Magnets Are Cool: 3 Magnetic Moments from Doctor Who
If you’re unfamiliar with the ultra-popular BBC scifi show, Doctor Who, the series follows the unnamed Doctor travelling through space and time in his blue box (TARDIS) and saving the universe time and time again. Like many science fiction series, Doctor Who employs a lot of imaginative, if not inconceivable, technology. There’s the TARDIS itself, which any Whovian will tell you is bigger on the inside; the Doctor’s trusty sonic screwdriver that’s capable of unlocking almost any door; and psychic paper that shows the reader exactly what they want to see.
Yes, the tech in Doctor Who is what you’d expect from a show about time travel and aliens. This piqued our interest. Surely there had to be some instances of magnetism in its historic 50 years on air! We’ve searched space and time to bring you our favorite magnets from Doctor Who:
Imagine a magnet so powerful it could attract anything contained in space and time. This is the general principal behind the nefarious Vortex Magnetron in 1972’s “Day of the Daleks.” The Daleks are an alien race and sworn enemy of the Doctor. They are pure evil and do not understand compassion or emotion.
In an effort to vanquish all of their foes at once, the Daleks bring the Doctor and his companions to a fixed point in the future, thinking they finally have them in their clutches. A battle ensues between the forces of good and evil. Eventually the Doctor winds up back in the present day where he sets off a bomb attracted by the Vortex Magnetron, blowing up the Daleks for good (or so he thinks).
Hand of Omega
One of the most powerful objects in the entire universe, the Hand of Omega was first introduced in 1988’s “Remembrance of the Daleks.” Legend has it that the Hand of Omega was constructed by the first Time Lord eons ago to create a supernova. This supernova would power the Time Lords’ technology and experiments. Conversely, the Hand of Omega also has the ability to eradicate magnetic fields, essentially turning planets and stars into black holes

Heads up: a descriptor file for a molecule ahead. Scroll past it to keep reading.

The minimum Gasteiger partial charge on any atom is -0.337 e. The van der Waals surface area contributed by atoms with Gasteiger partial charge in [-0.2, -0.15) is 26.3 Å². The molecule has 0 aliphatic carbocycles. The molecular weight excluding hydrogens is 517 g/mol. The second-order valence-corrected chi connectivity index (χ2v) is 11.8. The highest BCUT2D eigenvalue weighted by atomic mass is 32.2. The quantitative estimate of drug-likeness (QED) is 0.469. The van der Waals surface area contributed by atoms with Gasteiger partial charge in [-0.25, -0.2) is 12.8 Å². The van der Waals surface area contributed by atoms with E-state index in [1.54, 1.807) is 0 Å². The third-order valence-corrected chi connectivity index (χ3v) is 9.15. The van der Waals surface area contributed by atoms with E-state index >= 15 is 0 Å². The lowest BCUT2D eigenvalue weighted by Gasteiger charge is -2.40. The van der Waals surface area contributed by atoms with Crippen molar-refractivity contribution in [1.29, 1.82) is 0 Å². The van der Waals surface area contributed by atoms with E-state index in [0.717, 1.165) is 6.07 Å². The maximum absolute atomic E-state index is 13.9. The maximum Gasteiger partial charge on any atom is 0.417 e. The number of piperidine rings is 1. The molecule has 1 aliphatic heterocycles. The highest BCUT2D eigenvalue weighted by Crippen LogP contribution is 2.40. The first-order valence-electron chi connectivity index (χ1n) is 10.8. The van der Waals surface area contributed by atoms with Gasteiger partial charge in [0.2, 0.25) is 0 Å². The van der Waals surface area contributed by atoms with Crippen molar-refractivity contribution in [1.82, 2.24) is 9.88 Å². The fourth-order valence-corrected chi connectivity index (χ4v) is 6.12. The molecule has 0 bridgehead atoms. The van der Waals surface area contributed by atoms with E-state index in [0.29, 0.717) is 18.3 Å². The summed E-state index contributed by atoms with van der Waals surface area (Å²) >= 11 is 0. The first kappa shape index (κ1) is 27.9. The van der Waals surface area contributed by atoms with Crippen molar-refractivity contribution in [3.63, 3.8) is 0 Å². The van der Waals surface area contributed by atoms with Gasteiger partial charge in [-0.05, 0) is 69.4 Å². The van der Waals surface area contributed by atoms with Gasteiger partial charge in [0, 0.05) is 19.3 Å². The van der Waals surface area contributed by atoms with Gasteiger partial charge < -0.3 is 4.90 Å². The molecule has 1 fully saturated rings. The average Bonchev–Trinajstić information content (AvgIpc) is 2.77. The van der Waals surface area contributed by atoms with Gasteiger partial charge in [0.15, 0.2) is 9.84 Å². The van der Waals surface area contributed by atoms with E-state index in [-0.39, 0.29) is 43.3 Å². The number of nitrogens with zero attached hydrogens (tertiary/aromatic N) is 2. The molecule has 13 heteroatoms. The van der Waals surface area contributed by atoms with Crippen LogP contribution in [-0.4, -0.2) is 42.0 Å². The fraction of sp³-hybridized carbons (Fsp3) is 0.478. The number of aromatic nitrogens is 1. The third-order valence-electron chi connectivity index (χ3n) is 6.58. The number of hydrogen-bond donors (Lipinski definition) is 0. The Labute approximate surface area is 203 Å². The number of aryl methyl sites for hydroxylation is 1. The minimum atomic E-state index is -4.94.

Deciding it is too powerful, the Doctor hides the Hand on Earth. However, it is discovered by the villain Davros--the leader of the Daleks-- who plans to use it to turn the Daleks’ home planet into a power source for time travel. The Doctor uses the Hand’s ability to destroy magnetic fields, wiping out his enemy’s homeworld for good (or so he thinks).
Doctor Who is well known for its Christmas Specials. 2007’s “Voyage of the Damned” finds the Doctor aboard an actual space Titanic and it looks like history is on course to repeat itself. The ship is run by a team of robotic angels called the “Heavenly Hosts.” True to their name, the Hosts are supposed to ensure the happiness and safety of the Titanic’s passengers.
However, the episode’s antagonist, Bannakaffalatta, turns out to be a cyborg and uses an electromagnetic pulse to overwrite the Hosts’ hospitable programming and attack all passengers. After some clever reprogramming, the Doctor is able to return the Heavenly Hosts to normal and the Titanic resumes its voyage through the stars.
Doctor Who has endured for over fifty years because it continues to adapt and change with the times. The same can be said for the technology it employs. While these inventions and devices are far fetched, they allow even the most mathematically-minded person time to dream. Did we miss your favorite Doctor Who magnetic tech? Tell us about it!
Image by aussiegall